Bureau of Land Management, Alaska.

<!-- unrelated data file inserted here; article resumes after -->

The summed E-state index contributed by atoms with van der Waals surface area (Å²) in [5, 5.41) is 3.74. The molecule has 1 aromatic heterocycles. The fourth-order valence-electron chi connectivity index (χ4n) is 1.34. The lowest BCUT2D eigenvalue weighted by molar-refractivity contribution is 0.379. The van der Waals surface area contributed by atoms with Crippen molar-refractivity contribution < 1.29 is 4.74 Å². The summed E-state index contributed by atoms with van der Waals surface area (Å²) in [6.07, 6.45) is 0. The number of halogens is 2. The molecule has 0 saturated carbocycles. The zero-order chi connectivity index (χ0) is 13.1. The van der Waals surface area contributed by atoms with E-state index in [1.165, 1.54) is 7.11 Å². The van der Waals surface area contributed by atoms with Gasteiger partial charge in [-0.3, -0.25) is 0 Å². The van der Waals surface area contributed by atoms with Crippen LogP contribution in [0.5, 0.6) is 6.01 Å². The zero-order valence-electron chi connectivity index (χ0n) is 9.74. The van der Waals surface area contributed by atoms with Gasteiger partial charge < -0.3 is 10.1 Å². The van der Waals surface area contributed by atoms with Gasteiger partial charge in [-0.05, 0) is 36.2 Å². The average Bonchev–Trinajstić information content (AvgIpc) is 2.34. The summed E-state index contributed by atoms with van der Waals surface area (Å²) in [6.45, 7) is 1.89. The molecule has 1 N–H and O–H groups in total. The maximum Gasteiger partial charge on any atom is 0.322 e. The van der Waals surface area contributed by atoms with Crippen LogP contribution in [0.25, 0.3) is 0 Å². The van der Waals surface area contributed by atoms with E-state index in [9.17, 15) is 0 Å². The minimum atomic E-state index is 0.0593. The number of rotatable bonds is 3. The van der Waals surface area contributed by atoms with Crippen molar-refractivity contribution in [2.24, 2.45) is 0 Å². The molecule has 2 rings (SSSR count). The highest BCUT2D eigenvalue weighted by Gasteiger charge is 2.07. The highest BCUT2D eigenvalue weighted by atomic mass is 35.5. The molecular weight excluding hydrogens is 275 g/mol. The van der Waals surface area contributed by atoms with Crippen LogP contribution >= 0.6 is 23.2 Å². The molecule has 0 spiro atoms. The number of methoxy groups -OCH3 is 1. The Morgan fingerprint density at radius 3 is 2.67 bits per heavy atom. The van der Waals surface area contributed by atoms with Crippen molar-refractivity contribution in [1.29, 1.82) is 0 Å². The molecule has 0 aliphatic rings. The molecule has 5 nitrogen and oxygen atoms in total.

The Iditarod National Historic Trail celebrates a 2,300 mile system of winter routes that first connected ancient Native Alaskan villages, and later opened Alaska to the last great American gold rush. The Trail is still in use today with rural residents using it as a overland travel route between communities, muscle-powered competitors and motor-powered competitors using it in long-distance winter races, and modern-day adventurers testing their mettle in some of the most remote areas in North America. BLM maintains two remote, long-distance segments interspersed with public shelter cabins that provide respite from the elements. The most practical way to explore the trail is in the winter, when the hundreds of miles of swamps crossed by the Trail are frozen, making for easy passage. While offering outstanding opportunities for solitude, the Trail demands a high degree of self-reliance by the user, proficiency in extreme winter camping and travel by ski, dog team, snowmobile, or fat tire bike.